Actor James M. Doohan, who played the USS Enterprise's chief engineer, Lt. Cmdr. Montgomery "Scotty" Scott, in the original '60s Star Trek TV series, was diagnosed with Alzheimer's disease within the last few months. Steven Stevens, Doohan's agent, told the AP Tuesday the 84-year-old actor is in the beginning stages of the disease, a progressive neurological disorder. Doohan, who lives in the Seattle suburb of Redmond, also has suffered for some time with Parkinson's disease, diabetes and fibrosis that was caused by chemical exposure during World War II when he was a soldier in the Canadian military, Stevens said. Despite his ailing health, Doohan still plans to attend a three-day Star Trek farewell convention next month in Hollywood and is scheduled to receive a star on the Hollywood Walk of Fame Aug. 31.
Sean Connery to pen memoirs
HarperCollins announced Monday it has made a deal with Sean Connery for a memoir to be published in 2006, the AP reports. But according to the publishing giant, the Scottish actor has expressed some trepidation about the project. "Having always vowed never to write my autobiography, here I am standing on the runway awaiting my journey into a new space," HarperCollins quoted Connery as saying. "It's rather scary, but utterly exhilarating, and I'm looking forward to it." But the publisher would not comment on press reports that the 72-year-old actor had agreed on a six-figure deal.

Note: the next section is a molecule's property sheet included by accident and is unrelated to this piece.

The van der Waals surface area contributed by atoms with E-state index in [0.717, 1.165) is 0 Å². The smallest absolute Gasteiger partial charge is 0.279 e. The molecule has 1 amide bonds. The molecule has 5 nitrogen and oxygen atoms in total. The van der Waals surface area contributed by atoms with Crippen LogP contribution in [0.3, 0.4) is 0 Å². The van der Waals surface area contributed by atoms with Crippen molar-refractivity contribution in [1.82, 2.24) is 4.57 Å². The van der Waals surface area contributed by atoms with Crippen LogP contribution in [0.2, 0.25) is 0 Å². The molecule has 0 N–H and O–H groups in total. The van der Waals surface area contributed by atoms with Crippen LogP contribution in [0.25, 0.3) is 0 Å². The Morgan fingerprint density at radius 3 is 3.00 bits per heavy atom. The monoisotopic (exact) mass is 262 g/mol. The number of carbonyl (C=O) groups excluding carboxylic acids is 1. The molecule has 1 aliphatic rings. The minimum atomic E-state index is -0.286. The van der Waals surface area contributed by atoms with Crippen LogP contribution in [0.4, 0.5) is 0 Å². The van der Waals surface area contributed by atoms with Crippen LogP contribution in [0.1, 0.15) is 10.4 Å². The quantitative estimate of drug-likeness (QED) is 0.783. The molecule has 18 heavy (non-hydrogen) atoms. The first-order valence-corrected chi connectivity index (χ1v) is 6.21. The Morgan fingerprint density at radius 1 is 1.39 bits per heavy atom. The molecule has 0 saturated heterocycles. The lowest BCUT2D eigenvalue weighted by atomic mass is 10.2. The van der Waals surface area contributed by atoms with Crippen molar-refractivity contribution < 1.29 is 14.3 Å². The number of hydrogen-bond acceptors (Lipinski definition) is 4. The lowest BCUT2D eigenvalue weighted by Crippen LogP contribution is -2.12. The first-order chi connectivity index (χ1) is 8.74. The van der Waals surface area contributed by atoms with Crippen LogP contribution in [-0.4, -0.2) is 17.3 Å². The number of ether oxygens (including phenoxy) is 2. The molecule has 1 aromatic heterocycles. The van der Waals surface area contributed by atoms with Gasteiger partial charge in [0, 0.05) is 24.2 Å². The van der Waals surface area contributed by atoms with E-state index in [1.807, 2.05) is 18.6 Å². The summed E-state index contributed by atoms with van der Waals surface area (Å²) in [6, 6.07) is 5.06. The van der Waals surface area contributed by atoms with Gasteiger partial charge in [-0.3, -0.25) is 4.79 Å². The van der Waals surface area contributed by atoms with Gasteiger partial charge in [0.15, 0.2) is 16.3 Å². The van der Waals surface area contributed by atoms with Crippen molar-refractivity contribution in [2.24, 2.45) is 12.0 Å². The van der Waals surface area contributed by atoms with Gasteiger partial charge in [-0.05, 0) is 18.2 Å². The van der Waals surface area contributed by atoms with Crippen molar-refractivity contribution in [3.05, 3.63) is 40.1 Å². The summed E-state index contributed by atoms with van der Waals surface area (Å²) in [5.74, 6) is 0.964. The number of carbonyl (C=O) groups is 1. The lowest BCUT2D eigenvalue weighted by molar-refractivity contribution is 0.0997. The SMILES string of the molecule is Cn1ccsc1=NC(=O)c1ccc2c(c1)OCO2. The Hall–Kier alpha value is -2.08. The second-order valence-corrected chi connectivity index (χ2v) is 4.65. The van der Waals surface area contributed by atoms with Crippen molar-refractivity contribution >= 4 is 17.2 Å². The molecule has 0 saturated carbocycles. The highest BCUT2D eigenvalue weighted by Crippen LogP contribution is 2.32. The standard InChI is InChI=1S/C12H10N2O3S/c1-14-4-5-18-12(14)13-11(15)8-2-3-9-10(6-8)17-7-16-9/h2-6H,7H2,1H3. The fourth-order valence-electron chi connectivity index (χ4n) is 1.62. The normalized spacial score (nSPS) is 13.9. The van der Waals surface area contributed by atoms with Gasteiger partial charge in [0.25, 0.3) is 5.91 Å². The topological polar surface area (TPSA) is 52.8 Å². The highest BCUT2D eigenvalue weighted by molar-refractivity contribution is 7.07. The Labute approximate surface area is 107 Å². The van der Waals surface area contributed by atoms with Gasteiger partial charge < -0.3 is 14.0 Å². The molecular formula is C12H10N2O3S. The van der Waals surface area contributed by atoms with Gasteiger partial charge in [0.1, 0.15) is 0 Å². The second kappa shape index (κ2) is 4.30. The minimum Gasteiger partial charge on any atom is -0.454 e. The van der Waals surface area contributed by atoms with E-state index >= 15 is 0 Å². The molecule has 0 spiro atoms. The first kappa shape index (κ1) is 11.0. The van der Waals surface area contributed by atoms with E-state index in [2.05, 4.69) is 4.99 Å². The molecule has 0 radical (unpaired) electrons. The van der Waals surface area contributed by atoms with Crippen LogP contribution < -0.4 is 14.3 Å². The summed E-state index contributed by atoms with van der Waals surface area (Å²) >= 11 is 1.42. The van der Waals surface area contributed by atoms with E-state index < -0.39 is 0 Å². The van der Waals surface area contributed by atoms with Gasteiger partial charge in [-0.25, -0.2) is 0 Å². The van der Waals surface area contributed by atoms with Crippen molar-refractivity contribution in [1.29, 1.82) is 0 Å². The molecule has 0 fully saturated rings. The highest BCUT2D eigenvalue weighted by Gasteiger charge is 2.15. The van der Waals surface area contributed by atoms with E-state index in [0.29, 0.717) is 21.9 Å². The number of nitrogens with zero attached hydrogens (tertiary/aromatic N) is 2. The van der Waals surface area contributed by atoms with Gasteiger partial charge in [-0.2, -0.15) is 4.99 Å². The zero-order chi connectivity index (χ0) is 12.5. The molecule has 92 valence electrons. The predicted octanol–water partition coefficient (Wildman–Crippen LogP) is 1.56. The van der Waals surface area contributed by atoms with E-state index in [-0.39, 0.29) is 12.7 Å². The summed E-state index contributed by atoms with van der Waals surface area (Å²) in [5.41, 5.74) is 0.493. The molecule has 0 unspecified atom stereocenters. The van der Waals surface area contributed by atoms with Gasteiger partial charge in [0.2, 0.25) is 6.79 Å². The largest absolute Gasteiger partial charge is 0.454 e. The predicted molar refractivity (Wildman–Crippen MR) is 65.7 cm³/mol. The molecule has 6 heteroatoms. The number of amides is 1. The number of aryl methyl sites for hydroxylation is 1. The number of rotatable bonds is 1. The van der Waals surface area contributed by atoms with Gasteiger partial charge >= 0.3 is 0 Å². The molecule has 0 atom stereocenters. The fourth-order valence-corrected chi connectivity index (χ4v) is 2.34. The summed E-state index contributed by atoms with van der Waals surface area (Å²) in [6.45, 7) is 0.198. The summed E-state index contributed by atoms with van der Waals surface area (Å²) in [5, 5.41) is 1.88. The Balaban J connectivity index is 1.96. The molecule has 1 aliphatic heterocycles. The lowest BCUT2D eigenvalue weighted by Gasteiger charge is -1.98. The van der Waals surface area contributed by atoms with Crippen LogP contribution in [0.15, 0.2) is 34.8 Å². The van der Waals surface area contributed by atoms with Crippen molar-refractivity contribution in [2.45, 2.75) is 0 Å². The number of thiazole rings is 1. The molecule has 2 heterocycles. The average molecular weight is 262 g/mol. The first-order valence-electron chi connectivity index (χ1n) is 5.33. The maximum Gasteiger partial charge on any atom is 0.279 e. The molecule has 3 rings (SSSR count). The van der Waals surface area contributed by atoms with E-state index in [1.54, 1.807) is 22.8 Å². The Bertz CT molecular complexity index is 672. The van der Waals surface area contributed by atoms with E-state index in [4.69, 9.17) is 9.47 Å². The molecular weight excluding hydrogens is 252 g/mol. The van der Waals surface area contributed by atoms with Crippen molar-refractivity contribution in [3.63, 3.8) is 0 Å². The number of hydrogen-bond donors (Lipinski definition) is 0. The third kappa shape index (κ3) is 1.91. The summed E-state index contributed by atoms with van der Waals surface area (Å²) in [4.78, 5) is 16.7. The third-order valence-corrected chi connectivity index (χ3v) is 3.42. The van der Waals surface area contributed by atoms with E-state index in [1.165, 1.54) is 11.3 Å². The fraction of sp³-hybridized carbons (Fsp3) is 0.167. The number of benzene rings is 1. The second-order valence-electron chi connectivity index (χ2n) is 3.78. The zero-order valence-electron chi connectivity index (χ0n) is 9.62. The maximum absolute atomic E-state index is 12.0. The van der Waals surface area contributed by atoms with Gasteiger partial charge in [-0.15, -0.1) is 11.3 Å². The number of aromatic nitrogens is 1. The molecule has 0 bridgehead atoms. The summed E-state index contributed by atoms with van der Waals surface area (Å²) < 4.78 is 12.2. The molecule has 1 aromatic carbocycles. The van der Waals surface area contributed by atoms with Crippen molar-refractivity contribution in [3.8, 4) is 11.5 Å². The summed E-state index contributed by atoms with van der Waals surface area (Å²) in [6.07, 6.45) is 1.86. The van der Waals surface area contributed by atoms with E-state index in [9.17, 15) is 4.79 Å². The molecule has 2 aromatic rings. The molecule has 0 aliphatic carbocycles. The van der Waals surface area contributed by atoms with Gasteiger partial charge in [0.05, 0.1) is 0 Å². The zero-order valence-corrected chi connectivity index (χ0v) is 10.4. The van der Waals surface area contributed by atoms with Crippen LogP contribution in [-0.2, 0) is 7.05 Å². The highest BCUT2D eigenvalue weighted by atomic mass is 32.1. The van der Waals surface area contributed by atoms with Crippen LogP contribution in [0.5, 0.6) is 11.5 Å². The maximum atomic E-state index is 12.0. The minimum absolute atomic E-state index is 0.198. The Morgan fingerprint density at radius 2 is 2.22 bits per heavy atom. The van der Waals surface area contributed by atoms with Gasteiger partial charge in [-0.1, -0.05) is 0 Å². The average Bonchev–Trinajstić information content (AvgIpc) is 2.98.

Paris Hilton not "Born To Be Wild"
Steppenwolf's John Kay told the Toronto Star that he has turned down hotel heiress Paris Hilton's request to use the band's 1968 anthem "Born To Be Wild" on her Fox reality show The Simple Life. "There are certain things even a rock-and-roller will not stoop to, and this is one of them," Kay told the paper. Perhaps the offer paled in comparison to past usage of the song, most notably on the soundtrack of the classic 1969 road trip film Easy Rider, starring Peter Fonda and Dennis Hopper.
Crow cheers Armstrong on in Tour de France